Veit has steadfastly maintained her innocence, saying that her husband ran the counterfeiting scheme and she was not involved. “I really didn’t know what he was doing,” Veit said. “He was doing everything behind my back.” (In 2014, Christopher Veit was convicted in an unrelated federal criminal case of trademark counterfeiting, mail fraud, and possession of a firearm by a convicted felon. He was released from prison in 2018.)

Today, Veit says that the lawsuits, among other issues with her husband, forced her to leave home one evening in 2002, feeling it was “too dangerous” to live there. Alone and without a plan, she got in her car and drove — and ended up finding her way to Chicago.

Veit lived in Chicago for several years while her children stayed in Pennsylvania (except for her daughter, who later joined her), during which she experienced on-and-off homelessness. After finding stable housing and landing a managerial job a restaurant, she said, she began earning enough money to attend Argosy University in the city. She graduated with a bachelor’s degree in psychology in 2007.

Shortly after, Veit returned to the Philadelphia area, where she continued to face financial hardships and struggled to find a stable home for a few years. Eventually she found work, and in 2013, she began an online master’s program in forensic psychology through Argosy.

“I wanted to study the criminal mind,” Veit said. “I wanted to understand why someone would hurt someone.”

While taking classes, Veit began pursuing a full-time job in forensic mitigation.

“I just said, ‘Look, I’ve studied enough to go get a job in my field,’” Veit said. “My passion was to help people.”

Veit visited the Juanita Kidd Stout Center for Criminal Justice in Center City. There, she connected with investigators and attorneys who helped her land her first case as a forensic mitigation specialist.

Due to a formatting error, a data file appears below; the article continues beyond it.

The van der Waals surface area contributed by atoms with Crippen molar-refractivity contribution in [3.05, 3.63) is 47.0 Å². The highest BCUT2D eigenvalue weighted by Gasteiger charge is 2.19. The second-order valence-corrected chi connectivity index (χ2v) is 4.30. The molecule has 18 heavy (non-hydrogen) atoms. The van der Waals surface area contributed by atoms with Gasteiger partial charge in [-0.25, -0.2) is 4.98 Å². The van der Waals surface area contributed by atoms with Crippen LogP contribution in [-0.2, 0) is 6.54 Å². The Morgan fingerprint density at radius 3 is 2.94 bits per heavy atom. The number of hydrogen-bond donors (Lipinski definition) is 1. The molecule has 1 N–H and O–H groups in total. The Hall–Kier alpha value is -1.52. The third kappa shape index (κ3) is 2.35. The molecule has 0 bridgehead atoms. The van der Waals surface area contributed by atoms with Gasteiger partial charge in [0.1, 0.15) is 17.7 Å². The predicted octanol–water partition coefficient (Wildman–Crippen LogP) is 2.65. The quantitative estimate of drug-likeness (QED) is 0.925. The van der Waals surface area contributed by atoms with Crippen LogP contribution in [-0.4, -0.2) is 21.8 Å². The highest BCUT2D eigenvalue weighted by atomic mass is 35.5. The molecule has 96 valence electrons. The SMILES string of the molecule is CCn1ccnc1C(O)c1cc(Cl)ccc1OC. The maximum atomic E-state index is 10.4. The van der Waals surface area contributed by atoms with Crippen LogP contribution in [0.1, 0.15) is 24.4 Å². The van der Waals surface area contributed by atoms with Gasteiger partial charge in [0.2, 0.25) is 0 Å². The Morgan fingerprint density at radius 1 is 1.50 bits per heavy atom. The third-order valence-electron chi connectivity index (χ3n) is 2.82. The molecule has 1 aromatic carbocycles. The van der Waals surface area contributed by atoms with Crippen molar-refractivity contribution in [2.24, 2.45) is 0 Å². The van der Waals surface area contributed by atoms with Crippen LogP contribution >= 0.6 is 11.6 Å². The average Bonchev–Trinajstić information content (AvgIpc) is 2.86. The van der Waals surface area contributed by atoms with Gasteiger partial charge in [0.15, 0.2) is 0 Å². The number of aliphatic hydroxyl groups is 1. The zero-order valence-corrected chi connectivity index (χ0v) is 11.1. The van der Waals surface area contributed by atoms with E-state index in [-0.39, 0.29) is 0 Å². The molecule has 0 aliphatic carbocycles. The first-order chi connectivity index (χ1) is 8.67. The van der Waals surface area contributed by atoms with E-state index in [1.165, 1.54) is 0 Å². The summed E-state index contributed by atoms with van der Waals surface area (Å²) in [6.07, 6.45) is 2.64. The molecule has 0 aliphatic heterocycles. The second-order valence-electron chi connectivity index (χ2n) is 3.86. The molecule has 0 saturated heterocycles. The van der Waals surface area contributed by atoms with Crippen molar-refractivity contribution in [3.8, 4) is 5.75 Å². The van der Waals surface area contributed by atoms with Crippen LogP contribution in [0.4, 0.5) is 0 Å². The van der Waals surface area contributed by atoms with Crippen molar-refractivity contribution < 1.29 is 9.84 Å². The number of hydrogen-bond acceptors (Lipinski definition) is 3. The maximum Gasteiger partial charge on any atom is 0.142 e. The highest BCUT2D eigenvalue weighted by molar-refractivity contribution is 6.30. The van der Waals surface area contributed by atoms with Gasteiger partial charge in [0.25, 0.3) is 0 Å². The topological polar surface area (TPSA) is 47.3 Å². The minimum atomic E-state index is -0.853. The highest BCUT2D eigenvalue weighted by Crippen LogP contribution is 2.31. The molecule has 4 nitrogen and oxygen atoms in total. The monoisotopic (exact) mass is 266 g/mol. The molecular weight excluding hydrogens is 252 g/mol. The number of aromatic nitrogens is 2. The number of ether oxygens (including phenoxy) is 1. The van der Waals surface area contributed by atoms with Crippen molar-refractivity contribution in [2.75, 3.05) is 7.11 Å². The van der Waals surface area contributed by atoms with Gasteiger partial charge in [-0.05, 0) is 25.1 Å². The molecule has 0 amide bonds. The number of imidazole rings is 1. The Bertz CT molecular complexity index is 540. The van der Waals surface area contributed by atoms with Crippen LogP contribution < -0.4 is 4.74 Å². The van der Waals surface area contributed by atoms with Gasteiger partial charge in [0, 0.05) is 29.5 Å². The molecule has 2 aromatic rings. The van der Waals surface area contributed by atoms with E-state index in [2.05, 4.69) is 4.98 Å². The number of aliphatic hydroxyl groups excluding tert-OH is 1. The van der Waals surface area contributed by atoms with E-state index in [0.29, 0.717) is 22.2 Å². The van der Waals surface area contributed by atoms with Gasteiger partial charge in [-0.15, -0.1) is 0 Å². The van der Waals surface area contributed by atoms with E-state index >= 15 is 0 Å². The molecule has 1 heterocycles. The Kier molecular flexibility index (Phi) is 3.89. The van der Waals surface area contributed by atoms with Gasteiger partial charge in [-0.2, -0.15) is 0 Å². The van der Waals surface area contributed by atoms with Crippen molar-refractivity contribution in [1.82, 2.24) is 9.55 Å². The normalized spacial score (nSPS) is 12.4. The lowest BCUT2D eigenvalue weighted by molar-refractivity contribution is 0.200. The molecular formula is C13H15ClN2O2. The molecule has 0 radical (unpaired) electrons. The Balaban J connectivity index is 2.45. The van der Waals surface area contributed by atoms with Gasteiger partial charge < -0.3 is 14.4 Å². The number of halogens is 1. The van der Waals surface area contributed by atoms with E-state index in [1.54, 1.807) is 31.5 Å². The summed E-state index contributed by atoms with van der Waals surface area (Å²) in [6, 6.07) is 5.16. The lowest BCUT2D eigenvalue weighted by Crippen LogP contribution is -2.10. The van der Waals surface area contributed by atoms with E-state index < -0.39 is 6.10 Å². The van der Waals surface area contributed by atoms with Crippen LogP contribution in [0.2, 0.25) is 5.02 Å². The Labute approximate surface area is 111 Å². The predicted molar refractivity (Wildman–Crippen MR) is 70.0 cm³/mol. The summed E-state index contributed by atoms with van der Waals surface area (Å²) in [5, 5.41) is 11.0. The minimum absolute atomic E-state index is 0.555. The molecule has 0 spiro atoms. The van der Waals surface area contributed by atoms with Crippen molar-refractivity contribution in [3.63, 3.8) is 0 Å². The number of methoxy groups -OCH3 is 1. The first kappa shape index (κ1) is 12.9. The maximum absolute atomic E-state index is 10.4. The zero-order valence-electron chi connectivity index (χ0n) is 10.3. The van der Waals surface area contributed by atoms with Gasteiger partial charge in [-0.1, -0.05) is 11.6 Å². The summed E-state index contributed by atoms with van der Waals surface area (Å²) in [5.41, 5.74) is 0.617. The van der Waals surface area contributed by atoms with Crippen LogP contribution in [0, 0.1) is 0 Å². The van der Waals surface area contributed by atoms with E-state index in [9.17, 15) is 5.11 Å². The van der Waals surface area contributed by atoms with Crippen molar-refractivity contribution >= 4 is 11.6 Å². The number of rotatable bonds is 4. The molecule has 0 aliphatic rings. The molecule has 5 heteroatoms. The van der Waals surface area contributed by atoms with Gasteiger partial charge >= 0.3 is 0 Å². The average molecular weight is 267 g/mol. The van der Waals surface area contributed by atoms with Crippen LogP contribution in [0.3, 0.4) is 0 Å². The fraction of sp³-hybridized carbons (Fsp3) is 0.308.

The Present, and a Platform

The work of a forensic mitigation specialist aligns closely with what is emerging as a larger push for criminal justice reform in both Philadelphia and across the nation, particularly when it comes to reevaluating punitive prison sentences. In her role, Veit works as part of a defense team to examine a defendant’s personal history (via copies of records and extensive interviews with the client, as well as his or her friends, family, and witnesses) in hopes of gathering evidence later used by attorneys in the penalty phase of the trial, if a client is convicted. The evidence Veit gathers is used to explain why a client might have committed a crime, typically in an attempt reduce a sentence or recommend what the defense team sees as a fair penalty.

“You have to look at where someone is coming from,” Veit said of her job. “Was [the crime] intentional or not? What are the chances of the person committing the crime again? The goal is to protect the client and get him the best sentence as possible.”

Veit now runs Delaware Valley Forensic Mitigation Services, through which she specializes in mitigating death penalty, homicide, and federal sentences. She lives in Mayfair. And she’s still one paper short of attaining her master’s degree from Argosy.

“It’s something that I am putting on hold right now,” Veit said. “My focus is on my kids and continuing to work.”

She’s also buckling down on her campaign, which is fueled largely by her work as a mitigation specialist: Veit’s job and the clients she encounters are the driving force behind her decision to run for City Council, she said. Her platform focuses heavily on criminal justice reform.

Veit said that if elected, she would advocate for reducing sentences for nonviolent criminals (plus diversionary programs to keep people out of jail in the first place), as well as work to combat and raise awareness around issues that can lead to incarceration, like poverty and the so-called school-to-prison pipeline. She supports District Attorney Larry Krasner’s decision in 2018 to drop cash bail for most low-level crimes in Philadelphia.

In addition, Veit said she wants to repeal the soda tax, which she said is “regressive” and hurts low-income communities. “There’s no justice in taxing people who can’t afford it,” Veit said.

Veit would also focus on increasing funding for public education, as well as road improvement projects, she said. She supports street sweeping. She doesn’t support safe injection sites.

“I think that’s just a small fix to a bigger problem,” Veit said of safe injection sites. “We need to get to the root of the problem.”

Veit must collect 1,000 signatures supporting her campaign by March 12th to make it onto the primary ballot. A drawing for ballot position for city elective offices will be held on March 20th. Until then, Veit and campaign manager Skip Montell say they’re trying to reach out to as many ward leaders and residents as they can. Veit acknowledged that she’s currently a relatively unknown candidate — but that doesn’t mean anyone should count her out, she says.

“If I win this race, it’s going to be for what I stand for, and the people who back me up for what I stand for,” Veit said. “This is a seat for the people, and it’s the people’s vote.”